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Born at the Crest of the Empire

Friday, March 02, 2007

Why US soldiers are still dying in Iraq

Wesley Clark was on Democracy Now this morning and during his extended interview, he made an argument as to why he felt the US has to stay in Iraq.

If the US were to withdraw, Saudi Arabia would be forced to fill some of the vacuum for their own interests in offsetting Shia power in Iraq and the region. The most likely way the Saudis would accomplish this is by arming Sunni groups in the Iraq civil war. (No surprises yet.)

But then Clark pointed out that the Saudis would likely fund the best trained, most committed Sunni fighters, Al Qaeda.

So, the argument is that US soldiers are dying because "our ally" is threatening to fund, arm, and train the next generation of Al Qaeda who, after fighting US marines for four years, has more than enough hatred and recruits to terrorize the US for a generation.

Not exactly the clean, "fight them over there so we don't have to fight them over here" argument, eh?

(I am struck by the parallel that we are also confronting Iran over its nuclear program to prevent the Israelis from "confronting" Iran.)

Note: This post is not an endorsement of Clark's argument, just a presentation of a Democratic rationale for staying in Iraq.

Also, as Matteo pointed out in the comments, there's already ample evidence that "private citizens" in Saudi Arabia are funneling tens of millions to Iraqi Sunni groups, money that funds attacks on US Marines.


  • I thought Saudi Arabia was already arming Sunni insurgent groups. Well I guess technically it's private Saudi citizens, but the government has done nothing to stop this transfer of funds, going so far as to deny that it even takes place.

    So what, when the US leaves, they are going to start "officially" funding the insurgents?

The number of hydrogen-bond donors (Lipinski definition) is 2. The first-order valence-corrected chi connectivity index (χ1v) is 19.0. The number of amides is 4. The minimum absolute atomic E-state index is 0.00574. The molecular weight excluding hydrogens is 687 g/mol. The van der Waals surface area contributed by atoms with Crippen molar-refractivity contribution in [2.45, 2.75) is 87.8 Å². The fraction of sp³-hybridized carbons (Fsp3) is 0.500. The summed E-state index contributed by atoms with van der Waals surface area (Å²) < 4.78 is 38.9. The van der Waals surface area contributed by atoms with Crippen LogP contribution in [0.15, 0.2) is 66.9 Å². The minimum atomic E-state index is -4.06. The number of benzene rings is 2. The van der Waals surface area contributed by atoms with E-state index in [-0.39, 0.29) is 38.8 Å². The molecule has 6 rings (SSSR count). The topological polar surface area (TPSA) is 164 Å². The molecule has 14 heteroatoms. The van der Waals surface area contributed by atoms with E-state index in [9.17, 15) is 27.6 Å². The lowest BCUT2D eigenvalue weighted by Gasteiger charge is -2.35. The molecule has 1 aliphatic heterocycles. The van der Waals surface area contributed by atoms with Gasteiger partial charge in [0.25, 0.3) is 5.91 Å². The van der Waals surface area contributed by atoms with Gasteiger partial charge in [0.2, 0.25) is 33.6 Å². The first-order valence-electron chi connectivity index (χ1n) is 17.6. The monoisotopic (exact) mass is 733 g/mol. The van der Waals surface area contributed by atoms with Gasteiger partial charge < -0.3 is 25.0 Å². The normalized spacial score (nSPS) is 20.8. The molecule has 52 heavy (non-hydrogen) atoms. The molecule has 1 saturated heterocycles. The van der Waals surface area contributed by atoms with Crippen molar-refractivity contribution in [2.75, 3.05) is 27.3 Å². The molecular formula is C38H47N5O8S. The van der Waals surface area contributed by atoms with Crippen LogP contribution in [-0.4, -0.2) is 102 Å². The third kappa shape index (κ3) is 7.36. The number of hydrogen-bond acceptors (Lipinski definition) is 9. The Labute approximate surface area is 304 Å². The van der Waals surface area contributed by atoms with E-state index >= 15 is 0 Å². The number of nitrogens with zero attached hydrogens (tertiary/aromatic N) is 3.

By Blogger Matteo Tomasini, at 12:39 PM  

  • Very true.

    You hit on a basic flaw in this argument. That the Saudis are already sending money that is being used for weapons against US Marines in Anbar.

    The Saudis have used "private citizens" as their black money for decades, and there's lots of evidence they are currently pouring money into Sunni groups.

    I think you make a good point questioning whether the Saudis going over the table would make any real difference.

    I would draw a minor distintction between sending money through the Iraqi Sunni "political" organizations and direct to Al Qaeda only because it would give some control to the political Iraqi groups, but in the end a certain percentage of that is flowing to Al Qaeda in Iraq.

    (And, I wasn't really endorsing this Wes Clark argument, but I thought within the broader politics of the region it was interesting.)


    By Blogger mikevotes, at 2:00 PM  

  • And, Matteo, I changed the wording in the post just a little to reflect my comments above.

    Thanks for the feedback.

    Sometimes on a slow news day, I get a little loose while trying to fill between pictures.


    By Blogger mikevotes, at 2:37 PM  

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